Correspondence

2281.  EBB to RB

As published in The Brownings’ Correspondence, 12, 192–194.

[London]

Monday evening [30 March 1846][1]

Ah now, now, you see! Held up in that light, it is “a foolish fancy”, & unlawful, besides! [‘]‘Not on any pretence” will you do without letters .. you! And you count it among the imaginations of your heart that I could do without them better perhaps .. I .. to whom they are sun, air, & human voices, .. at the very lowest calculation? Why seriously you dont imagine that your letters are not a thousand times more to me, than letters ever in the world were before, .. since “Heaven first brought them to some wretch’s aid”?[2] If you do, that is the foolishest fancy of all–

So foolish as to be unspeakable. We will “have done with it,” as you say. I only “revert” & innocently,—I do not reproach, even ignorantly:—I am grateful rather. What you said in the letter this morning made me grateful, .. & oh, so glad! so glad!—what you said, I mean, of writing to me on every day that we did not meet on otherwise. That promise seemed to bring us nearer, (see how I think of letters!) nearer than another word could, though you went for it to the end of the universe, .. that other word. So I accept the promise as a promise of pure gold, & thank you, as pure gold too, which you are, or rather far above. Only my own dearest, you shall not write long letters .. long letters are out of the agreement .. I never feel the need of length as long as the writing is there .. just the little shred of the Koran, to be gathered up reverently .. (Inshallah!)[3]—and then, you shall not write at all when you are not well .. no, you shall not. So remember from henceforth! Shall I whip my enchanted dog[4] when he is so good & true?—not to say that the tags of the lashes (do you call them tags?) would swing round & strike me on the shoulders? Dearest, you are the best, kindest in the world—such a very, very, very “little lower than the angels”![5] If ever I could take advantage of your goodness & tenderness, to teaze & vex you, .. what should I be, I have been seriously enquiring today, head on hand, when I had sent away Luria. For I sent it away, & the Tragedy with it,[6] & I hope you will have all tomorrow morning at the furthest, .. before you get this letter. There was a note too in the parcel.[7]

As to dedications … believe me that I would not have them if I could .. that is, even if there were no dangers. I could not bear to have words from you which the world might listen to .. I mean, that to be commended of you in that way .. on that ground, .. would make me feel cold to the heart. Oh no, no, no!– It is better to have the proofsheet as I had it this morning: it is the better glory .. as glory!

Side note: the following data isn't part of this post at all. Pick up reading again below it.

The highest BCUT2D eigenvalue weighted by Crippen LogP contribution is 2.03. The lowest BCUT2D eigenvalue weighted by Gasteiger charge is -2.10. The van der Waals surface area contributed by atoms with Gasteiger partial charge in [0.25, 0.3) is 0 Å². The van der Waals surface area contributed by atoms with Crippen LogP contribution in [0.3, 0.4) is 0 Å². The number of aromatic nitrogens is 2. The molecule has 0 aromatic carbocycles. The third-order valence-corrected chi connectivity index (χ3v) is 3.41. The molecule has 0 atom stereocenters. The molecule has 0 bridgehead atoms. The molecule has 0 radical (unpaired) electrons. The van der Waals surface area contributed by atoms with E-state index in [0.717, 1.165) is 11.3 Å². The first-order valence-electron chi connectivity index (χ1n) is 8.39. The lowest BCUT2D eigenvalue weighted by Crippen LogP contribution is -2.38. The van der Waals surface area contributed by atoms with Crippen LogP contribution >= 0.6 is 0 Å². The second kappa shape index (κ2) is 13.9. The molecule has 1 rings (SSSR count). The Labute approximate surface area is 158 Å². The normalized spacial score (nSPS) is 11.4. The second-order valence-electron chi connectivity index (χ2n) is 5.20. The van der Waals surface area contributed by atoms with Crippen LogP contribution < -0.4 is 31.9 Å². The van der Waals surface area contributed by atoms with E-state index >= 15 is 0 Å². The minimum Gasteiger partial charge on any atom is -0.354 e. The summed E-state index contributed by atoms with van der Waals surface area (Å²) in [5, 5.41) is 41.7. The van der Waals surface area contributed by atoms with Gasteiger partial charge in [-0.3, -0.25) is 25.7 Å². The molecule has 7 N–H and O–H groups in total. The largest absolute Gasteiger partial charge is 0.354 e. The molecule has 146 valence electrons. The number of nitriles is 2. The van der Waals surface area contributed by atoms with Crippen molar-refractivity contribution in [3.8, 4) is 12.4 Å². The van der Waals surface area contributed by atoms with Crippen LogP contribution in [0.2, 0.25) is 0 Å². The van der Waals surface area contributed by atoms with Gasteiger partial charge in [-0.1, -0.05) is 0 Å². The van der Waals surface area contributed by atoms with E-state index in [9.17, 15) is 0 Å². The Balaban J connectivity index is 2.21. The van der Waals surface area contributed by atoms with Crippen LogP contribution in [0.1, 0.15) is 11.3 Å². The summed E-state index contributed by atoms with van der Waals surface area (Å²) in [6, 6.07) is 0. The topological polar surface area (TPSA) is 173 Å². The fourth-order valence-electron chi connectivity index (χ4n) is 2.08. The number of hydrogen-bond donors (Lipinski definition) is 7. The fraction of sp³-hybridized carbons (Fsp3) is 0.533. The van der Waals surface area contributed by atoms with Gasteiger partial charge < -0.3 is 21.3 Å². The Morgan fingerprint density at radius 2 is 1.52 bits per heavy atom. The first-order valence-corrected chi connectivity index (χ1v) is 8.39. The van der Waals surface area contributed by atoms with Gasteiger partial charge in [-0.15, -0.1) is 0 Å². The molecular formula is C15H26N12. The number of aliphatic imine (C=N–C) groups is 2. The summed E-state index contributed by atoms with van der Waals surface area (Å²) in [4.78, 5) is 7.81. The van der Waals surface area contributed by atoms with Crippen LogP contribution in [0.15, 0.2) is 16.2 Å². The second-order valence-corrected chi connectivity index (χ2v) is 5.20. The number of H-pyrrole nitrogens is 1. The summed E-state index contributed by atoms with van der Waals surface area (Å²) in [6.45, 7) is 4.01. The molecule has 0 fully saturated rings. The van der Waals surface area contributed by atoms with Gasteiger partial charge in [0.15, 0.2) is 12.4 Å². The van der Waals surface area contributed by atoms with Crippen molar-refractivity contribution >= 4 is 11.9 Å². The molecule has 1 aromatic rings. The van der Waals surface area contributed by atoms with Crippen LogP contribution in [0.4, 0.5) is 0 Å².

“Not worthy of my pains” .. you are right! But infinitely worthy of my pleasures—such pleasure as I could gather from nothing else, except from your letters & your very presence– Do you think that anything beside in the whole world, could bring pleasure to me, as pleasure goes, .. anything like reading your poetry—? My “pains” indeed! It is a felicitous word—‘je vous en fais mon compliment.’[8]

And all this time, while I write lightly, you are not well perhaps—you were unwell when you wrote to me: you were unwell .. a little .. yesterday even. Say how you are tomorrow .. do not forget. For the cause of the unwellness, I see it, if you do not. It was the proof-correcting– I expected that you would be unwell—it is no worse than was threatened to my thoughts. The comfort is that all this wrong work is coming to an end, & that it is covenanted between us for you to rest absolutely from henceforth– Say how you are, dearest, dearest. And walk, walk– For me, I have not been down stairs. It has been cold—too cold for that, I thought.

Oh—but I wanted to say one thing! That wonderful picture, which is not much like a unicorn, or even ‘a whale’[9] .. but rather more perhaps than like me, .. you may keep for weeks or months, if you choose, .. if it continues ‘not to make you cross’.[10] Because it does not flatter, & because you do not flatter, (in such equal proportions!) the sympathy accounts for the liking .. or absence of dislike—on your part.

Now I must end. Thursday is our day, I think:—and it is easier to say ‘thursday’ on monday than on saturday .. a discovery of mine, that, as good as Faraday’s last![11]

Say how you are. Do not forget. I had to say ..... What I cannot, tonight–

But I am your own Ba

Address: Robert Browning Esqre / New Cross / Hatcham / Surrey.

Postmark: 10FN10 MR31 1846 H.

Docket, in RB’s hand: 142.

Publication: RB-EBB, pp. 573–575.

Manuscript: Wellesley College.

1. Date provided by postmark.

2. Cf. Pope, “Eloisa to Abelard” (1717), line 51.

3. “If Allah wills!” or “God willing!”

4. See letter 2278, as well as letter 2275.

5. Psalm 8:5.

6. See note 2 in the preceding letter.

7. The parcel is described at the beginning of letter 2280.

8. “I congratulate you for it.”

9. Hamlet, III, 2, 381; for the unicorn, see letter 2218, note 4.

10. See RB’s comment in the fourth paragraph of letter 2277.

11. Michael Faraday (1791–1867) had recently discovered “the magnetic rotation of the plane of polarized light” and “the properties of diamagnetic bodies” (Encyclopædia Britannica, 11th ed.).

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